Connor and Moroney are distinguished alumni

by Mike Plunkett

A veterinarian who is an innovator in the hog industry and a CEO who is an innovator in public housing – both graduates of Hillsboro High School – will be honored this year with the Hillsboro Education Foundation Distinguished Alumni Award.

Dr Joseph Connor of the Carthage Veterinary Services of the HHS Class of 1970, and Montgomery County Housing Authority CEO Kelly Moroney of the Class of 1980 will both be honored on August 5, Former Settlers Thursday, 2 p.m. to 4 p.m. at the Abbey on the Broad, the former Church Street pub. Advance tickets are not required and the prize giving will start at 2:30 p.m.

Kelly moroney

“I found my niche when I got here,” Kelly Moroney said of her 1992 tenure with the Montgomery County Housing Authority. This niche? “Trying to work for better living conditions.”

Moroney’s professional career began at the office level. After working three years for Art Salsi CPA on School Street in Hillsboro, then a further eight years in Asarco’s office in Taylor Springs, she was hired as an entry-level secretary at the Housing Authority. in April 1992.

Since then, “I’ve had pretty much every job here,” Moroney said, culminating in his appointment as CEO in 2005 after two years of training under the leadership of Peg Barkley, CEO of Macoupin County Housing. Authority.

During his 16 years as CEO, she changed the look of the housing authority from rows of barracks-style social housing to multi-family and single-family homes and apartments.

The figures confirm it. When it started, the Montgomery County Housing Authority managed 255 public housing units across the county and 89 federal Section 8 bonds in which the Department of Housing and Urban Development (HUD) subsidized rent to private landlords, provided that ‘they meet strict criteria.

And now? The only constant is the 89 vouchers in section 8. The number of typical public housing units increased from 255 to 141, but they were replaced by 87 multi-family and single-family HUD units, which in Hillsboro include the new units on Broad Street, Bluff Street and the 50 new units. which just replaced the old Long Avenue housing block. Added to this, however, are what the housing authority calls “tax credit” single-family homes (Liberty in Hillsboro and Freedom Place in Litchfield) and apartments (Brown Shoe in Litchfield), as well as 32 apartments in Litchfield. market rate (White Oaks to Hillsboro).

Where Moroney and the Montgomery County Housing Authority have gained statewide attention is through the use of grants and tax credits from the Illinois Housing Development Authority (IHDA) to fund the update of aging housing stock, such as the recently completed Long Avenue project.

“I kept looking for ways to build new housing, and HUD was not helping to fund that,” Moroney said. “So I hired Mike Niehaus from the Windsor Development Group and we started looking for other ways to fund projects. IHDA and tax credits were the answer. It’s a win-win for everyone.

Moroney said more than 10 other housing authorities have come to learn from the Montgomery County projects.

“All housing authorities are on the bandwagon,” said the CEO. “The social housing stock is aging across the state, and everyone is looking for solutions. “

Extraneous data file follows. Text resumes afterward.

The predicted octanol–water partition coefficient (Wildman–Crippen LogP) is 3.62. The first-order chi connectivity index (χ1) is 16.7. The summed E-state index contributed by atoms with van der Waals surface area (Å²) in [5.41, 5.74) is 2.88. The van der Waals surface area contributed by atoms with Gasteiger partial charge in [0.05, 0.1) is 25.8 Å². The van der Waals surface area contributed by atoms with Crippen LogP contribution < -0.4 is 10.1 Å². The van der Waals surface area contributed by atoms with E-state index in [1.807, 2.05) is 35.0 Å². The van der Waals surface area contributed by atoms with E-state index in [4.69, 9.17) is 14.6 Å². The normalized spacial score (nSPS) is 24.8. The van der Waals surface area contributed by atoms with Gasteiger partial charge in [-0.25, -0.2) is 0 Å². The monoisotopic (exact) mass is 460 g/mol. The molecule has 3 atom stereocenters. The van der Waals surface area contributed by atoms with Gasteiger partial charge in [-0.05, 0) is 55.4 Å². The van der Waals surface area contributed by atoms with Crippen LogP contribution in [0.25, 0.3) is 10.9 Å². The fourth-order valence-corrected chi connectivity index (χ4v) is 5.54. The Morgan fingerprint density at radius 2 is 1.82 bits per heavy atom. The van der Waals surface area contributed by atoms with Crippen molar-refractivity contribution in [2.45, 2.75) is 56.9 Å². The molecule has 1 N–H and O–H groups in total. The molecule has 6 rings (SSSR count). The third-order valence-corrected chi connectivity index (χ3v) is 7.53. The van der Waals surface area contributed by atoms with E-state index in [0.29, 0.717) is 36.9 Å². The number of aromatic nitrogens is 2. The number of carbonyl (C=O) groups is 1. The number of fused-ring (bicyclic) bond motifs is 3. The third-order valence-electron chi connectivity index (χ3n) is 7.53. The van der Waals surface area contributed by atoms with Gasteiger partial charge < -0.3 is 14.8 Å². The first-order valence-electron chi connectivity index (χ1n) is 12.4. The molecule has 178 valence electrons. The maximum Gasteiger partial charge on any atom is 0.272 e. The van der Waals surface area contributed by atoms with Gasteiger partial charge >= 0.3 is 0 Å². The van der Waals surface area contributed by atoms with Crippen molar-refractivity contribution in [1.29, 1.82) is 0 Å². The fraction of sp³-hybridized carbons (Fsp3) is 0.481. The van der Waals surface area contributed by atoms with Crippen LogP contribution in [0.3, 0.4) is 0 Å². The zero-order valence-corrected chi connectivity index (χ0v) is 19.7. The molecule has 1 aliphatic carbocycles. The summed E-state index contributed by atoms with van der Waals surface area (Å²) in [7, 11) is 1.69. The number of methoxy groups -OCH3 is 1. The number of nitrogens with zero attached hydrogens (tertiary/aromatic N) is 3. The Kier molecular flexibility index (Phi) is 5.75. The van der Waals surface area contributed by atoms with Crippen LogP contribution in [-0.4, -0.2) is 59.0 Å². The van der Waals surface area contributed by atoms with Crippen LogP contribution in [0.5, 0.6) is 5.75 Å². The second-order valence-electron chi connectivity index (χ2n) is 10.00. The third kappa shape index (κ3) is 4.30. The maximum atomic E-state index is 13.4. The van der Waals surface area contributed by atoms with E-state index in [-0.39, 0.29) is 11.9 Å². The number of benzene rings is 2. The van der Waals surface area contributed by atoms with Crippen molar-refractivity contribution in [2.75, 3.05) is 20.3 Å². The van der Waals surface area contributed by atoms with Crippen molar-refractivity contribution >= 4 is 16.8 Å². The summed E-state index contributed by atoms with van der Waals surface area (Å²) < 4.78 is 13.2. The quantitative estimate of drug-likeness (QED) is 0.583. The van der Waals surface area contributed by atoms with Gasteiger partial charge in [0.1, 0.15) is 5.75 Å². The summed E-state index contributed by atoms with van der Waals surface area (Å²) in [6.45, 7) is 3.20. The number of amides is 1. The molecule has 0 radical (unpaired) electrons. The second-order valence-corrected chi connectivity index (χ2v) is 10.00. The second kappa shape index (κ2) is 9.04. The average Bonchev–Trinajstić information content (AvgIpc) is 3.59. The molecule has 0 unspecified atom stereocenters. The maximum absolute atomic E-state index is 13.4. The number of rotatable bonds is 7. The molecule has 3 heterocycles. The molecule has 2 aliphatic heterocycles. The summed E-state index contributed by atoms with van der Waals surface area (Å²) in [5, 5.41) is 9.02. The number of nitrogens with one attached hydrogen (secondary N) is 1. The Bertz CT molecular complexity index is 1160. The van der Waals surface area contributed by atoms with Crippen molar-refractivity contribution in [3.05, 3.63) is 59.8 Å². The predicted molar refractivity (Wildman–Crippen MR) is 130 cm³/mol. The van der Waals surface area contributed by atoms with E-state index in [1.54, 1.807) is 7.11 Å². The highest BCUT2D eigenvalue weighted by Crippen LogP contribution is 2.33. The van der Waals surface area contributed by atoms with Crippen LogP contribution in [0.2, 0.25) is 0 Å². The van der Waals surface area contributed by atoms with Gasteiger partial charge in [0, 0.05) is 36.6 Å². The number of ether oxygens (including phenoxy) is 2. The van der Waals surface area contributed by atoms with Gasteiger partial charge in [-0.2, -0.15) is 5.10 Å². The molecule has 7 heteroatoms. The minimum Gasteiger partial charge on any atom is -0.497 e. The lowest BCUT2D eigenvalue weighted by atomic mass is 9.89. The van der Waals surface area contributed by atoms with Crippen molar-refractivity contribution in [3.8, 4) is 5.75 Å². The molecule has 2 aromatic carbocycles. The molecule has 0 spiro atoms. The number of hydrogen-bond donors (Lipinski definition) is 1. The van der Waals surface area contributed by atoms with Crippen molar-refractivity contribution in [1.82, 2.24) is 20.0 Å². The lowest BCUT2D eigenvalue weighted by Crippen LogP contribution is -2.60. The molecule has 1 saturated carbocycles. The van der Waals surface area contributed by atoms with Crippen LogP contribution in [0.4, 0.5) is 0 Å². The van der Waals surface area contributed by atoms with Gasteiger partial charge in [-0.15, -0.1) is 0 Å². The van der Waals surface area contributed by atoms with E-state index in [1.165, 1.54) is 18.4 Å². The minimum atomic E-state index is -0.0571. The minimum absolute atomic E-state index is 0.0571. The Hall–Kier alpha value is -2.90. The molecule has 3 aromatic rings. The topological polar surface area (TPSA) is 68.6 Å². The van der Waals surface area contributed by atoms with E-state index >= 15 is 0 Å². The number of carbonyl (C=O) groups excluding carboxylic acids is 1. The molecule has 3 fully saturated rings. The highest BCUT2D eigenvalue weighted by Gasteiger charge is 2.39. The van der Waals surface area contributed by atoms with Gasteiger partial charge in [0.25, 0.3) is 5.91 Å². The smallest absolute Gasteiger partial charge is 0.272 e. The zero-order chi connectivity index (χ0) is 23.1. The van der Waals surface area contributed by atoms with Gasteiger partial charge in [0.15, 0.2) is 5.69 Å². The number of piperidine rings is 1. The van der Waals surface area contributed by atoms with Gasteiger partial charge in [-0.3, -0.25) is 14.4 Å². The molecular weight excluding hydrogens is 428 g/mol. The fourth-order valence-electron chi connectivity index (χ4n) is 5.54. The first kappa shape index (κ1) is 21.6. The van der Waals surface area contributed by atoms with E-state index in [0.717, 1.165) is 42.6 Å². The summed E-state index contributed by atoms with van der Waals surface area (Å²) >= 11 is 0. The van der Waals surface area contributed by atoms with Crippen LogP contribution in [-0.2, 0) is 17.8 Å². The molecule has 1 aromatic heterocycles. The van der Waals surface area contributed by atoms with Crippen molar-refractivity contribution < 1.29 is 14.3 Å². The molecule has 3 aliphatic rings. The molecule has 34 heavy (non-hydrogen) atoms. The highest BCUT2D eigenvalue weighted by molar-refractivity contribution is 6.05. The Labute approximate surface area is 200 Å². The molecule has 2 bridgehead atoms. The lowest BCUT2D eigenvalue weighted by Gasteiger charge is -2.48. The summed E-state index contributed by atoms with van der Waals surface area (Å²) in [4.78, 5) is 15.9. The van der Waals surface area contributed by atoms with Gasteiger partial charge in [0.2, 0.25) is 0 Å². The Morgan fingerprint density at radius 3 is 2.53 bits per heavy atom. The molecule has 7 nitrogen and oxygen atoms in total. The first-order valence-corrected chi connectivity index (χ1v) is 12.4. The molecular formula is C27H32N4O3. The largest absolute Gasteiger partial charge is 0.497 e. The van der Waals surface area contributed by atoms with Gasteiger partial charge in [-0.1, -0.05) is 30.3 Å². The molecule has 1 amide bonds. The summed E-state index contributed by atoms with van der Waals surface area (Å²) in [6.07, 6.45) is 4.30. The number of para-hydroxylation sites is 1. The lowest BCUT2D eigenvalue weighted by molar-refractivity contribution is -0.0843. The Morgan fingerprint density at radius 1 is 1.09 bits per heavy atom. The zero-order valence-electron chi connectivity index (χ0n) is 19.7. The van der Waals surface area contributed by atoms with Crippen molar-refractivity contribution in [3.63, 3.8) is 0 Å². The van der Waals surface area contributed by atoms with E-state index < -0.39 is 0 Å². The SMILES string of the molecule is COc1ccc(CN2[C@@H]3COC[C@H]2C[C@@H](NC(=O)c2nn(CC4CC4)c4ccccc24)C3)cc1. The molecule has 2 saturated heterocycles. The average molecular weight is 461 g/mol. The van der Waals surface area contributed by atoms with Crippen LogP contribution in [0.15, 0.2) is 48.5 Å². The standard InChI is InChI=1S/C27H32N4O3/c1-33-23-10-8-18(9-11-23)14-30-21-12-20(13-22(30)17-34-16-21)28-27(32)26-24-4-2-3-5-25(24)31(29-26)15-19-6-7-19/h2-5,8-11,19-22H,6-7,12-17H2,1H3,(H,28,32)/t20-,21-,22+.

For the work she had done to change the face of public housing even before Long Avenue began, Moroney won a statewide award in 2018 for “Outstanding Achievement for Operational Excellence” from the ‘Association of Illinois Housing Authorities, and has consistently achieved “high performance” scores in housing management.

Even though Long Avenue’s dramatic transformation in Hillsboro is a gem with a similar project at Kirk Terrace in Litchfield now in the pre-development stage, Moroney is very proud of the people the new developments are helping.

“I’m really proud of it for the kids,” she said. “They are not ashamed of where they live. It gives them a better perspective and they have a lot more self-confidence. I feel really good about it.

Dr Joseph Connor

A man who is credited with helping revive the Midwestern pork industry, Dr Joseph Connor of Carthage grew up in Hillsboro and went on to become one of the world’s leading swine vets.

He grew up on a farm in Hillsboro and, after graduating from Hillsboro High School in 1970, received a Bachelor of Science degree in Veterinary Medicine from the University of Illinois in 1974 and a Doctor of Veterinary Medicine degree from the prestigious U of I program in 1976. He then received a Master of Science in Veterinary Medicine from the University of Minnesota in 2006, and completed the Executive Veterinary Program with the U of I in 2009.

He founded Carthage Veterinary Service in 1980 and built his customer service network to become one of the world’s leading swine veterinarians. The internationally renowned company now employs nine veterinarians, and its subsidiary, Professional Swine Management, employs 360 and maintains relationships with over half a million sows in the United States at all stages of hog production. .

His vision and tireless efforts have earned him numerous awards and accolades over the years, most recently as the recipient of the 2020 Illinois Pork Producers Association (IPPA) Distinguished Service Award.

According to the IPPA, “Dr. Connor is a leader in many technologies including segregated production, fish weaning technology, positive pressure filtration and disease elimination. “

He also won the Dr. Erwin Small Distinguished Alumni Award from the College of Veterinary Medicine, University of Illinois in 2008, was the first honorary member of the Japan Association of Swine Veterinarians.

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